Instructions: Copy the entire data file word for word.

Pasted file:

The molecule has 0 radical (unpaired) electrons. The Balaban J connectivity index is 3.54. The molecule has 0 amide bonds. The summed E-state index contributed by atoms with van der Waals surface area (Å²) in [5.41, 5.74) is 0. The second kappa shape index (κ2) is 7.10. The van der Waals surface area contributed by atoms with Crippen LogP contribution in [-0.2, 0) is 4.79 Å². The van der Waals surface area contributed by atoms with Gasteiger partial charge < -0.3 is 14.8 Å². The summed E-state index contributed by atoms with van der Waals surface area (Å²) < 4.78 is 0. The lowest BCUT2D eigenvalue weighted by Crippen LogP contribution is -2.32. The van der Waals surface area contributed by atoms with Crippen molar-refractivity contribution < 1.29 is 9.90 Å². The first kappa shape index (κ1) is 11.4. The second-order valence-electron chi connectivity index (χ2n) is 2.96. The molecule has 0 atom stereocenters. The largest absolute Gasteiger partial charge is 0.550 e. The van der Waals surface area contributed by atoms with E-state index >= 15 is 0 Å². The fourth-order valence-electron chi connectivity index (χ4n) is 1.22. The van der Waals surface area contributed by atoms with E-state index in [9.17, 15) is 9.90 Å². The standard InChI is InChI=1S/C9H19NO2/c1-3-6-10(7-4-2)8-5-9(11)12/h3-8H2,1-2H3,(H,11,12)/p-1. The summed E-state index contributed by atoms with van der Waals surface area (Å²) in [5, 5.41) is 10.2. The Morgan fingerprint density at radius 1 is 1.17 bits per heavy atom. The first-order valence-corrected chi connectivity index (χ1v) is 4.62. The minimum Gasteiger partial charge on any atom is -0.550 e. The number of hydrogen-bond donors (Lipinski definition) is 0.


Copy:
The molecule has 0 radical (unpaired) electrons. The Balaban J connectivity index is 3.54. The molecule has 0 amide bonds. The summed E-state index contributed by atoms with van der Waals surface area (Å²) in [5.41, 5.74) is 0. The second kappa shape index (κ2) is 7.10. The van der Waals surface area contributed by atoms with Crippen LogP contribution in [-0.2, 0) is 4.79 Å². The van der Waals surface area contributed by atoms with Gasteiger partial charge < -0.3 is 14.8 Å². The summed E-state index contributed by atoms with van der Waals surface area (Å²) < 4.78 is 0. The lowest BCUT2D eigenvalue weighted by Crippen LogP contribution is -2.32. The van der Waals surface area contributed by atoms with Crippen molar-refractivity contribution < 1.29 is 9.90 Å². The first kappa shape index (κ1) is 11.4. The second-order valence-electron chi connectivity index (χ2n) is 2.96. The molecule has 0 atom stereocenters. The largest absolute Gasteiger partial charge is 0.550 e. The van der Waals surface area contributed by atoms with E-state index >= 15 is 0 Å². The fourth-order valence-electron chi connectivity index (χ4n) is 1.22. The van der Waals surface area contributed by atoms with E-state index in [9.17, 15) is 9.90 Å². The standard InChI is InChI=1S/C9H19NO2/c1-3-6-10(7-4-2)8-5-9(11)12/h3-8H2,1-2H3,(H,11,12)/p-1. The summed E-state index contributed by atoms with van der Waals surface area (Å²) in [5, 5.41) is 10.2. The Morgan fingerprint density at radius 1 is 1.17 bits per heavy atom. The first-order valence-corrected chi connectivity index (χ1v) is 4.62. The minimum Gasteiger partial charge on any atom is -0.550 e. The number of hydrogen-bond donors (Lipinski definition) is 0.